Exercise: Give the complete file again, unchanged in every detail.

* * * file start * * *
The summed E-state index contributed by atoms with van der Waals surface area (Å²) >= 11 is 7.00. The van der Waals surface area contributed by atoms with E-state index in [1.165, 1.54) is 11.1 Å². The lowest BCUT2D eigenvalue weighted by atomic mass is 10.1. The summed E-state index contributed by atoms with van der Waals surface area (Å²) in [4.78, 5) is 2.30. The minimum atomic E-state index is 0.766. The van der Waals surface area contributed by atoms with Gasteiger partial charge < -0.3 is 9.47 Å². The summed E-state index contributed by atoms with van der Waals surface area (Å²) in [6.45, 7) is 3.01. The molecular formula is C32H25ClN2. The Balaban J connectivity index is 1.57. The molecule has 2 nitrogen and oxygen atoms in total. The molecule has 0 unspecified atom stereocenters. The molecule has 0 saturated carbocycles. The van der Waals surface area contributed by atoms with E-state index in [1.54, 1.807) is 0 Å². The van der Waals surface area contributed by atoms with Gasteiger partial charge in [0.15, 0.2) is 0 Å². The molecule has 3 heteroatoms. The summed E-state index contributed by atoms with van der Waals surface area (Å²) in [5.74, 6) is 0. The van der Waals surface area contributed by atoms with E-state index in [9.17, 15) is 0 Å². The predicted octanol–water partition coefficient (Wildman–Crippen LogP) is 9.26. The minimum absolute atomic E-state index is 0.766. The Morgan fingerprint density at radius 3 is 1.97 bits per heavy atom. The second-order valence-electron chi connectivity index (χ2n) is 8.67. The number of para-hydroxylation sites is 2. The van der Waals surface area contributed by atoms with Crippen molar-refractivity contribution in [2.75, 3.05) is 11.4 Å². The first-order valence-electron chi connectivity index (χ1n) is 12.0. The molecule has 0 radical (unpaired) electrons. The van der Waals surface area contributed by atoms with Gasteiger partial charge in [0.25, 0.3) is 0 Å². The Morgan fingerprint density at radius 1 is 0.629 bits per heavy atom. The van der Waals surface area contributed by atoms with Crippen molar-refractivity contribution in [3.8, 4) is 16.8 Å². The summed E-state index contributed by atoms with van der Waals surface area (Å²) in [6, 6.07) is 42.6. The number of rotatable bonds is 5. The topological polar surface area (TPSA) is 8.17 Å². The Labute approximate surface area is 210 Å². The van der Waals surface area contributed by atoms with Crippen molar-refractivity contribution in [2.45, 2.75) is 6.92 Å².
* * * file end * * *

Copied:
The summed E-state index contributed by atoms with van der Waals surface area (Å²) >= 11 is 7.00. The van der Waals surface area contributed by atoms with E-state index in [1.165, 1.54) is 11.1 Å². The lowest BCUT2D eigenvalue weighted by atomic mass is 10.1. The summed E-state index contributed by atoms with van der Waals surface area (Å²) in [4.78, 5) is 2.30. The minimum atomic E-state index is 0.766. The van der Waals surface area contributed by atoms with Gasteiger partial charge < -0.3 is 9.47 Å². The summed E-state index contributed by atoms with van der Waals surface area (Å²) in [6.45, 7) is 3.01. The molecular formula is C32H25ClN2. The Balaban J connectivity index is 1.57. The molecule has 2 nitrogen and oxygen atoms in total. The molecule has 0 unspecified atom stereocenters. The molecule has 0 saturated carbocycles. The van der Waals surface area contributed by atoms with E-state index in [1.54, 1.807) is 0 Å². The van der Waals surface area contributed by atoms with Gasteiger partial charge in [0.15, 0.2) is 0 Å². The molecule has 3 heteroatoms. The summed E-state index contributed by atoms with van der Waals surface area (Å²) in [5.74, 6) is 0. The van der Waals surface area contributed by atoms with E-state index in [9.17, 15) is 0 Å². The predicted octanol–water partition coefficient (Wildman–Crippen LogP) is 9.26. The minimum absolute atomic E-state index is 0.766. The Morgan fingerprint density at radius 3 is 1.97 bits per heavy atom. The second-order valence-electron chi connectivity index (χ2n) is 8.67. The number of para-hydroxylation sites is 2. The van der Waals surface area contributed by atoms with Crippen molar-refractivity contribution in [2.75, 3.05) is 11.4 Å². The first-order valence-electron chi connectivity index (χ1n) is 12.0. The molecule has 0 radical (unpaired) electrons. The van der Waals surface area contributed by atoms with Gasteiger partial charge in [0.25, 0.3) is 0 Å². The Morgan fingerprint density at radius 1 is 0.629 bits per heavy atom. The van der Waals surface area contributed by atoms with Crippen molar-refractivity contribution in [3.8, 4) is 16.8 Å². The summed E-state index contributed by atoms with van der Waals surface area (Å²) in [6, 6.07) is 42.6. The number of rotatable bonds is 5. The topological polar surface area (TPSA) is 8.17 Å². The Labute approximate surface area is 210 Å². The van der Waals surface area contributed by atoms with Crippen molar-refractivity contribution in [2.45, 2.75) is 6.92 Å².